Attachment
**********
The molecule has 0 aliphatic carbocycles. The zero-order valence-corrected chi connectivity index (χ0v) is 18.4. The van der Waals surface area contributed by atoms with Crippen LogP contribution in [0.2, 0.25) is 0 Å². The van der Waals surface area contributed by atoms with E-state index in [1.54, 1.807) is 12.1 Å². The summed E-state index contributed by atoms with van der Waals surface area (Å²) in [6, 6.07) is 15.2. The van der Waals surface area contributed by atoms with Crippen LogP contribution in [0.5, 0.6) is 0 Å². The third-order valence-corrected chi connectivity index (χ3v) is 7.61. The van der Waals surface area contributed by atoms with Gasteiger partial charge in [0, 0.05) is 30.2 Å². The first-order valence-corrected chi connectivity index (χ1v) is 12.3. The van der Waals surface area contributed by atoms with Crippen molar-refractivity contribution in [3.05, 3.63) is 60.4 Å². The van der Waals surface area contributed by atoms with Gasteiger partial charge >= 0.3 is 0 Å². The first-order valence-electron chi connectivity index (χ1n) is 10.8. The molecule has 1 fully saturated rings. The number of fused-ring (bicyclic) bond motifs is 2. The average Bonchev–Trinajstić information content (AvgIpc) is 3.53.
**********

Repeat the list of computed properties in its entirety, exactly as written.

The molecule has 0 aliphatic carbocycles. The zero-order valence-corrected chi connectivity index (χ0v) is 18.4. The van der Waals surface area contributed by atoms with Crippen LogP contribution in [0.2, 0.25) is 0 Å². The van der Waals surface area contributed by atoms with E-state index in [1.54, 1.807) is 12.1 Å². The summed E-state index contributed by atoms with van der Waals surface area (Å²) in [6, 6.07) is 15.2. The van der Waals surface area contributed by atoms with Crippen LogP contribution in [0.5, 0.6) is 0 Å². The third-order valence-corrected chi connectivity index (χ3v) is 7.61. The van der Waals surface area contributed by atoms with Gasteiger partial charge in [0, 0.05) is 30.2 Å². The first-order valence-corrected chi connectivity index (χ1v) is 12.3. The van der Waals surface area contributed by atoms with Crippen molar-refractivity contribution in [3.05, 3.63) is 60.4 Å². The van der Waals surface area contributed by atoms with Gasteiger partial charge >= 0.3 is 0 Å². The first-order valence-electron chi connectivity index (χ1n) is 10.8. The molecule has 1 fully saturated rings. The number of fused-ring (bicyclic) bond motifs is 2. The average Bonchev–Trinajstić information content (AvgIpc) is 3.53.